<--Younger | The first New York Magician | Older-->
I'd gotten back home around nine in the evening. I was recovering, but not fully back, so I took another hot bath. Dressed in a robe, I went into the closet and pulled down the spare Desert Eagle before replacing the false ceiling. Then I checked it over and retrieved a couple of spare magazines from the unhidden lockbox in the closet, loaded them, and put the gun and magazines into my shoulder rig, which I left on the dining room table.
Pouring a glass of Bruichladdich (in moderation, it helps the thought processes, don't let anyone ever tell you different) I told the stereo to put on some Nineties techno at low volume and settled into my favorite chair, sipping and thinking. Mario was following the Erika Shearson lead and would let me know what happened there. The Raymond angle had just taken a fairly severe turn; I'd pretty much have to wait until DiCanzo had some information for me before following up that path. Where to go in the meantime?
I picked up the phone and dialled Kharan's number. He picked up on the third ring. "Hello?"
"Hello, Michel. Are you all right?"
"Thanks, yeah, I'm fine. You and Galina?"
"We are..." he paused, snorted. "Improving."
"I just wanted to let you know first, but you can't talk about it, okay?"
"Let me know what?"
"Somebody killed Raymond. The man who had Galina when I found her."
There was a pause. "Someone? Not you?"
"I didn't do it, no. I found him."
"Why must I keep this secret?" Kharan asked.
"Because I just tipped the cops off as to where the body was. If you talk about it, and the cops find out, they're going to be real interested as to how you knew he was dead. As soon as, or if they figure out he was the one who took Galina - and if her description of him comes up, they will - then you have a really strong motive for wanting him dead."
"Yes, I see. Thank you. May I tell Galina?"
"I'd rather you not, yet."
"Then why tell me?"
"Because when we last talked, you sounded unhappy enough to be thinking about ways you could get involved. I'm hoping this will make that unnecessary. You and she don't need to be caught up in whatever the hell is going on."
"But you are," he stated.
"Yeah, I am."
"That is my fault."
"No. I got into it because of you and Galina - but I'm still in it because of what I do."
He sighed. "This is the 'other thing' you do that you have not told me about."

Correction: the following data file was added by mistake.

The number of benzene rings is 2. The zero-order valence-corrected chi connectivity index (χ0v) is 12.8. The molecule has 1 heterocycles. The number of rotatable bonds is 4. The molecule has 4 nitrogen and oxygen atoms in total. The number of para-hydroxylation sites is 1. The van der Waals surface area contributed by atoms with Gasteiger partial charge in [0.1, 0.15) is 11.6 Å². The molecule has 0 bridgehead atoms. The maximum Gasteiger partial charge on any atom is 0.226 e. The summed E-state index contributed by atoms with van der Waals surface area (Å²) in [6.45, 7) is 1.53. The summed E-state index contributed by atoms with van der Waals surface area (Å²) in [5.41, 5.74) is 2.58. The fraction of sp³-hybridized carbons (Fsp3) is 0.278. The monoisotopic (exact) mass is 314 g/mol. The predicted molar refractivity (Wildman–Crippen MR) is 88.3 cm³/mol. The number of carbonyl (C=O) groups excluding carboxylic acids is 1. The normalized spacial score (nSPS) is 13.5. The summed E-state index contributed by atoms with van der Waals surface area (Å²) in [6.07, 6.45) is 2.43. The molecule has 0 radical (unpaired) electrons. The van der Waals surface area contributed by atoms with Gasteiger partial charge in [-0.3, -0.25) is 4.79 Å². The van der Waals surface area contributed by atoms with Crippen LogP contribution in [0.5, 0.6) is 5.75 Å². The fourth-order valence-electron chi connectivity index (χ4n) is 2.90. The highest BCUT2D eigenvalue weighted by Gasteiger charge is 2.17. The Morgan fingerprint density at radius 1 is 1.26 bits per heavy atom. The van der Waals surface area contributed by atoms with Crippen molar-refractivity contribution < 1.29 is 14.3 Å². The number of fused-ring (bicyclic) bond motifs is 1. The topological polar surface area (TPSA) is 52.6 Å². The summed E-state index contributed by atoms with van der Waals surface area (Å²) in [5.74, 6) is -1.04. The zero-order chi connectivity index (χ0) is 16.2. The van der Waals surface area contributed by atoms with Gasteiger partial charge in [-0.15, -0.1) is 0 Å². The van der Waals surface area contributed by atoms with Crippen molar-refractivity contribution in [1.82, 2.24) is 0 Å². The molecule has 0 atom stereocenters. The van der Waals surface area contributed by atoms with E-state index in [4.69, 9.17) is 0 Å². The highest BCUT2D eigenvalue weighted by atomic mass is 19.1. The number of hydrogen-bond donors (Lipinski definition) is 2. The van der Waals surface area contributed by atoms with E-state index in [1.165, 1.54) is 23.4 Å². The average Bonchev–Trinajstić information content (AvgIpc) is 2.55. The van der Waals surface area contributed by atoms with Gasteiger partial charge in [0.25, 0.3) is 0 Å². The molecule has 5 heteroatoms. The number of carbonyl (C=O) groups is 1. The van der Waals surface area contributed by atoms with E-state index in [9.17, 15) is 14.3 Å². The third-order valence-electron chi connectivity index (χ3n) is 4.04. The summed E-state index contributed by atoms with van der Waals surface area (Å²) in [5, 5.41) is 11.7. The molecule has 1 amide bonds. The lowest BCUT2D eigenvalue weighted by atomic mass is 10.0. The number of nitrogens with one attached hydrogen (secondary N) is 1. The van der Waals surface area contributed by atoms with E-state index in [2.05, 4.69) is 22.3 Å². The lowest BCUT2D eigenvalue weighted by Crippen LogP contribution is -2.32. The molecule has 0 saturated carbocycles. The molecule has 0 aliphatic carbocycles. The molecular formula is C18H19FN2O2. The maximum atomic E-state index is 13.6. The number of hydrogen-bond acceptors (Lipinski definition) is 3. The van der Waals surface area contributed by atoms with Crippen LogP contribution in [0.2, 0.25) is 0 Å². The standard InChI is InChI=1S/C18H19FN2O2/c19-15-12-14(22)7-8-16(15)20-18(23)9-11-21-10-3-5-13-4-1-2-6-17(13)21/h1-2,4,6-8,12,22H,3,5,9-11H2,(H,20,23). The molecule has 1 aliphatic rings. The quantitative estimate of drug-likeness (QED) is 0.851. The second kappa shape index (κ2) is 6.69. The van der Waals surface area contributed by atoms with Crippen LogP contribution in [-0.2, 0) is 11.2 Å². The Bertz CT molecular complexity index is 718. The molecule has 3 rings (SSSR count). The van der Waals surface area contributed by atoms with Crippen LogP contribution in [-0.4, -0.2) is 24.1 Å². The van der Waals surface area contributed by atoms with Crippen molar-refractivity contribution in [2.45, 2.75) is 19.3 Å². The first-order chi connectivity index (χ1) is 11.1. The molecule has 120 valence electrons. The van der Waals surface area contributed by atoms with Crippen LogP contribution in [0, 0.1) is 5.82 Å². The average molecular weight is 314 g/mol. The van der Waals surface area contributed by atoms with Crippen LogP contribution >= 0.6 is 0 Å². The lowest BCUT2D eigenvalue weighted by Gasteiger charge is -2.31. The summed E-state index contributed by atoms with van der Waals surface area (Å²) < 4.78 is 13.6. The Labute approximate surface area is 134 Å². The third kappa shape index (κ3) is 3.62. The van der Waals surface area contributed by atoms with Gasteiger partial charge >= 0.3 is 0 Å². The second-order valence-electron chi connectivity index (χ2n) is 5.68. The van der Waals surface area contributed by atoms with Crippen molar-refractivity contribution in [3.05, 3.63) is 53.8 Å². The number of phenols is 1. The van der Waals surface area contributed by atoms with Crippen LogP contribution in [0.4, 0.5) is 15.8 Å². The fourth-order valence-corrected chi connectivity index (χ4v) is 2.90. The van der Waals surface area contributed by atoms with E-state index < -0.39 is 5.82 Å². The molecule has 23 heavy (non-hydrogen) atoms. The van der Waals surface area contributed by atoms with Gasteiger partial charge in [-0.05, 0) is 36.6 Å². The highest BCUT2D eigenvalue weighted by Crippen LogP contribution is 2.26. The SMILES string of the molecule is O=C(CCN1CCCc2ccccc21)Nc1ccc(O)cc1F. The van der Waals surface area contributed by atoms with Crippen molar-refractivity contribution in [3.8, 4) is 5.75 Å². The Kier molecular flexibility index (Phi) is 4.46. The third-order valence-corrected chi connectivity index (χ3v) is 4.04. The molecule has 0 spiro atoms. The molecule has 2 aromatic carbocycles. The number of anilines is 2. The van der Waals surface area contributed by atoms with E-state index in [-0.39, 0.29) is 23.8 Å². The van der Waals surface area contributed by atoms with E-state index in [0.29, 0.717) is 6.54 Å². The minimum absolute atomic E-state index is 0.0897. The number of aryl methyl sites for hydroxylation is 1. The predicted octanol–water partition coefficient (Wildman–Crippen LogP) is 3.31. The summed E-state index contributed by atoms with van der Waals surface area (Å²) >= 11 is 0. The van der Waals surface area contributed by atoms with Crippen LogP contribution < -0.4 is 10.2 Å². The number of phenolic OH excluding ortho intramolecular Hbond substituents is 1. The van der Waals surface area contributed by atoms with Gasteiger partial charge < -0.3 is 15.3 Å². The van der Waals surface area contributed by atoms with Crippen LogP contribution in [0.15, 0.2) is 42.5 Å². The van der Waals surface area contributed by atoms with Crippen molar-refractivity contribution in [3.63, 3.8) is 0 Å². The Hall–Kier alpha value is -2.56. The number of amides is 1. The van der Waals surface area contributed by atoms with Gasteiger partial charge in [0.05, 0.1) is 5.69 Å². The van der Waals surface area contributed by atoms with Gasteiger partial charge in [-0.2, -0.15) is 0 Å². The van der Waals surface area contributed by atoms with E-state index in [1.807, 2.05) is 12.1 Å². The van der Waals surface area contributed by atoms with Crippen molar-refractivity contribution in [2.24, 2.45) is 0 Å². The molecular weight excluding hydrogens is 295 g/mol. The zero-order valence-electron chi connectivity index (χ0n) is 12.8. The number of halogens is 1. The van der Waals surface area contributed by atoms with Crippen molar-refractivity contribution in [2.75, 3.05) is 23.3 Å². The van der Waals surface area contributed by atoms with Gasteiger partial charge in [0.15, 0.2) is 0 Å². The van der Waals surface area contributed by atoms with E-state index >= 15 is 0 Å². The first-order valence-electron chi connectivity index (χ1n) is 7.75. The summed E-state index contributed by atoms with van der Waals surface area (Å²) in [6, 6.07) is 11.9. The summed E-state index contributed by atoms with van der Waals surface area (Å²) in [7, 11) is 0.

"Exactly." I took another drink, felt the ice cubes click against my front teeth and the whisky massage my gums.
"Do you plan on telling me about it?"
"I'm not sure. There's no pressing reason for you to know, and some pretty good ones for you not to."
"My daughter-" the rage was still there, but choked off quickly- "has become involved."
"Kharan, she may be entirely out of it. I don't know yet what's going on. If it looks like she's still caught up in whatever all this is, I promise I'll tell you first thing."
"Okay." He hesitated. "Thank you, Michel. I'm sorry to push you."
"It's your daughter. I'd push everything I could find if it was mine."
"You...have no children, though."
I was silent for a bit. "No. I don't. But if I did, I can't imagine I wouldn't be doing everything possible. Just as you are."
"Then I will wait. Thank you again, Michel. Good night."
"Night." I sat there with the dead phone for a few minutes after that, thinking and drinking. The whisky was warming in my hands, the flavors changing as the ice melted into it.
Raymond had given orders to kidnap Galina. Not, if he was to be believed, harm her, but kidnap her. So he had wanted something from her. He had indicated that his 'principal,' whoever they were, wasn't directly involved, but I didn't know if that was true or not. I had to assume that the reason Galina was important was still extant, whether or not Raymond was in the picture. The only question was whether or not anyone else knew of it. I couldn't imagine that no-one did, or Raymond wouldn't have bothered to grab her unless there was something specific about her that would have benefited him. His willingness to see her leave under my protection made that unlikely - he appeared to have wanted her to prevent something. So whatever that something was...
I stood up, finished the whisky and went to bed.
* * *
Waking up around eight-thirty, I was out of bed and into the shower before my brain woke up enough to remind me that I was skipping work at the moment. I groaned, but followed through on the shower and emerged to fix myself a bagel-based breakfast and coffee. By nine I was sitting in my kitchen, munching and sipping while waiting for the calories and caffeine to boot my head into motion. Nothing happened immediately, so I settled for finishing breakfast, washing the dishes and moving out into the living room to my armchair.
I'd been there maybe a quarter of an hour when there was a knock at the door - an authoritative double thump. I stood and moved to the foyer, peered through the peephole. An extremely unamused face looked back, framed by a dark blue collar and cap. I sighed, and opened the door. "Officer DiCanzo."
"Wibert." The cop looked at me for a moment, poker-faced, then pulled a case from under his arm and held it out. "These are yours."
I took the case. "Oh. My carriage pistols?"
He slapped a receipt on top of the case. "And yer cannon. Sign here."